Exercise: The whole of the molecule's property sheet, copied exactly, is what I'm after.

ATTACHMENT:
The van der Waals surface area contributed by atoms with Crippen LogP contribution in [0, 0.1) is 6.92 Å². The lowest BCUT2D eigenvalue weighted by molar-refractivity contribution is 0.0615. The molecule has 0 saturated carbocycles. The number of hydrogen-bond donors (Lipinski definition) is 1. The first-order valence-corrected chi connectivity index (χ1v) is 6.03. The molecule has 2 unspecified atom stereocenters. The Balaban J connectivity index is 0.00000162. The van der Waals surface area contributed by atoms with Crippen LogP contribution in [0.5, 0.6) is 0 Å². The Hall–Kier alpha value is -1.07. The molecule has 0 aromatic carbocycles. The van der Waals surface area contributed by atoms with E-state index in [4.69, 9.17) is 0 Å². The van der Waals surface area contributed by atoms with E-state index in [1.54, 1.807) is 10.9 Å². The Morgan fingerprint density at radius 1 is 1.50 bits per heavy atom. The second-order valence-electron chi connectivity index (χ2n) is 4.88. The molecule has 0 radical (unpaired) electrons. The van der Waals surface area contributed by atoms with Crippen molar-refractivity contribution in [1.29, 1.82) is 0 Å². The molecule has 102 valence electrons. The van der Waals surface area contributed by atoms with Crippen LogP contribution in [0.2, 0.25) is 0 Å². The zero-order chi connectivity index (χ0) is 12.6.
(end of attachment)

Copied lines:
The van der Waals surface area contributed by atoms with Crippen LogP contribution in [0, 0.1) is 6.92 Å². The lowest BCUT2D eigenvalue weighted by molar-refractivity contribution is 0.0615. The molecule has 0 saturated carbocycles. The number of hydrogen-bond donors (Lipinski definition) is 1. The first-order valence-corrected chi connectivity index (χ1v) is 6.03. The molecule has 2 unspecified atom stereocenters. The Balaban J connectivity index is 0.00000162. The van der Waals surface area contributed by atoms with Crippen LogP contribution in [0.5, 0.6) is 0 Å². The Hall–Kier alpha value is -1.07. The molecule has 0 aromatic carbocycles. The van der Waals surface area contributed by atoms with E-state index in [4.69, 9.17) is 0 Å². The van der Waals surface area contributed by atoms with E-state index in [1.54, 1.807) is 10.9 Å². The Morgan fingerprint density at radius 1 is 1.50 bits per heavy atom. The second-order valence-electron chi connectivity index (χ2n) is 4.88. The molecule has 0 radical (unpaired) electrons. The van der Waals surface area contributed by atoms with Crippen molar-refractivity contribution in [1.29, 1.82) is 0 Å². The molecule has 102 valence electrons. The van der Waals surface area contributed by atoms with Crippen LogP contribution in [0.2, 0.25) is 0 Å². The zero-order chi connectivity index (χ0) is 12.6.